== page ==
So by defining the object in the global scope it is available everywhere:

# include "Leddisplay.h"

Leddisplay *pRightDigit;

void setup() {
    byte Digit[9] = { 22, 23 , 24 ,25, 26, 27, 28, 29, 2 };
    pRightDigit = new Leddisplay(Digit);
}

void loop() {
    pRightDigit->setDigit(5);
    pRightDigit->displayDigit();
}

However the use of new etc is discouraged in low-memory systems. Better is to statically define the object:

# include "Leddisplay.h"

const byte Digit[9] = { 22, 23 , 24 ,25, 26, 27, 28, 29, 2 };
Leddisplay pRightDigit(Digit);

void setup() {
}

void loop() {
    pRightDigit.setDigit(5);
    pRightDigit.displayDigit();
}

Note that, when statically defined like this, things in the constructor aren't guaranteed to be run at the right time. They should be moved into a .begin() function that you then call from setup():

# include "Leddisplay.h"

const byte Digit[9] = { 22, 23 , 24 ,25, 26, 27, 28, 29, 2 };
Leddisplay rightDigit(Digit);

void setup() {
    rightDigit.begin();
}

void loop() {
    rightDigit.setDigit(5);
    rightDigit.displayDigit();
}
  • The Library I have written can (and does) drive multiple led displays. I also understand then when programming for ucontrollers, you use as little ram as possible. Also, you usually know at compile time, what hardware is available, However, say you only know how many displays there are at runtime. This is why I have created the LED display instance on the heap (I assume on the Arduino, thats RAM, not flash) Let us say at runtime the program would ask you how many displays are connected via the serial terminal, then they will be activated, and a recompile is not an option. Regards, Dave – Dave Dunne Jun 28 '16 at 23:25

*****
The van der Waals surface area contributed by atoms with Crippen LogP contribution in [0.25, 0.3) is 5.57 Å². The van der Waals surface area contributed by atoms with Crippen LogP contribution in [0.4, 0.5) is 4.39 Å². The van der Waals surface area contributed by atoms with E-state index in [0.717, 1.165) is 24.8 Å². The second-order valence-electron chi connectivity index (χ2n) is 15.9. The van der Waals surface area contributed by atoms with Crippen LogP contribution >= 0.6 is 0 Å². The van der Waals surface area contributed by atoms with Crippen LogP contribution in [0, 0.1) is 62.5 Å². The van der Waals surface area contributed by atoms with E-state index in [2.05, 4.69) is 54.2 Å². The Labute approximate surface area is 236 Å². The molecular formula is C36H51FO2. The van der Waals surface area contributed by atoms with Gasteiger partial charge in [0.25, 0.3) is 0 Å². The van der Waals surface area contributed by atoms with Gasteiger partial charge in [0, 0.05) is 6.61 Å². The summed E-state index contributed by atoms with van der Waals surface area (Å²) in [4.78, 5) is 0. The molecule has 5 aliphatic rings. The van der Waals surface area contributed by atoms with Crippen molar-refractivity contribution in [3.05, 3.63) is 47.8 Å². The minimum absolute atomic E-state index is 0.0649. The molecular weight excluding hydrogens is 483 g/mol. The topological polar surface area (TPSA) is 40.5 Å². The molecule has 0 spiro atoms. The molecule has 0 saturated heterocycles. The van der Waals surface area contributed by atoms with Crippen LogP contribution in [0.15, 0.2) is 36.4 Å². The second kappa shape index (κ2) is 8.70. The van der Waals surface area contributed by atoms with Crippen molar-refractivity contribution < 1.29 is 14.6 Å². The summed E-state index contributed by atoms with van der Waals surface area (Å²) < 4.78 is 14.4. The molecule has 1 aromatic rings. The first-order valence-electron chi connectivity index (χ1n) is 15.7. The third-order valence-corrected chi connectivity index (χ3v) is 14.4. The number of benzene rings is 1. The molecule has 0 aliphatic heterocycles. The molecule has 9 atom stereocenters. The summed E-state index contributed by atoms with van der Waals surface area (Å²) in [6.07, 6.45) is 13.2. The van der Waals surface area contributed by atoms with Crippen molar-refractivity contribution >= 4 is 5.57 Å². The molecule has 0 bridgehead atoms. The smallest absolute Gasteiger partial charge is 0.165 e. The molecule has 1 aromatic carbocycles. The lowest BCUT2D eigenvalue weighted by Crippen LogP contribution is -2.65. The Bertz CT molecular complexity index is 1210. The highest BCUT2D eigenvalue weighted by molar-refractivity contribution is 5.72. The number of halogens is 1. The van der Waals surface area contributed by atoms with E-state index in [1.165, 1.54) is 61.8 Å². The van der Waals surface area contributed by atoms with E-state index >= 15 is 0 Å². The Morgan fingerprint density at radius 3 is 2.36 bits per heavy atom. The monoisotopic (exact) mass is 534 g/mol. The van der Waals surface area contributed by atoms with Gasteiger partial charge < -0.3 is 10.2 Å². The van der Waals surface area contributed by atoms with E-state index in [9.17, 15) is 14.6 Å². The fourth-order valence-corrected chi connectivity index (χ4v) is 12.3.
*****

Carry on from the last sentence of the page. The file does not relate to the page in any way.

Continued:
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... how do you go about initialising an object class in setup() and using it in loop()?

You declare it in a global context so that it's accessible by both.

But that's not quite what you want here:

#include "Leddisplay.h"

byte Digit[] = {...};
Leddisplay RightDigit(Digit);

void setup() {
}

void loop() {
    RightDigit.setDigit(5);
    RightDigit.displayDigit();
}
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Sorry, I cannot comment as I do not yet have enough rep.

This is in response to @Dave Dunnes comment

The Library I have written can (and does) drive multiple led displays. I also understand then when programming for ucontrollers, you use as little ram as possible. Also, you usually know at compile time, what hardware is available, However, say you only know how many displays there are at runtime. This is why I have created the LED display instance on the heap (I assume on the Arduino, thats RAM, not flash) Let us say at runtime the program would ask you how many displays are connected via the serial terminal, then they will be activated, and a recompile is not an option. Regards, Dave – Dave Dunne 9 hours ago

If you do not know the exact number of segments (or any element really) at build time then you could implement a linked list and dynamically allocate new Leddisplay objects at run time or build the list in to your class. Alternatively you can try try using std::list with the AVR port of the STL (I have not personally tried this).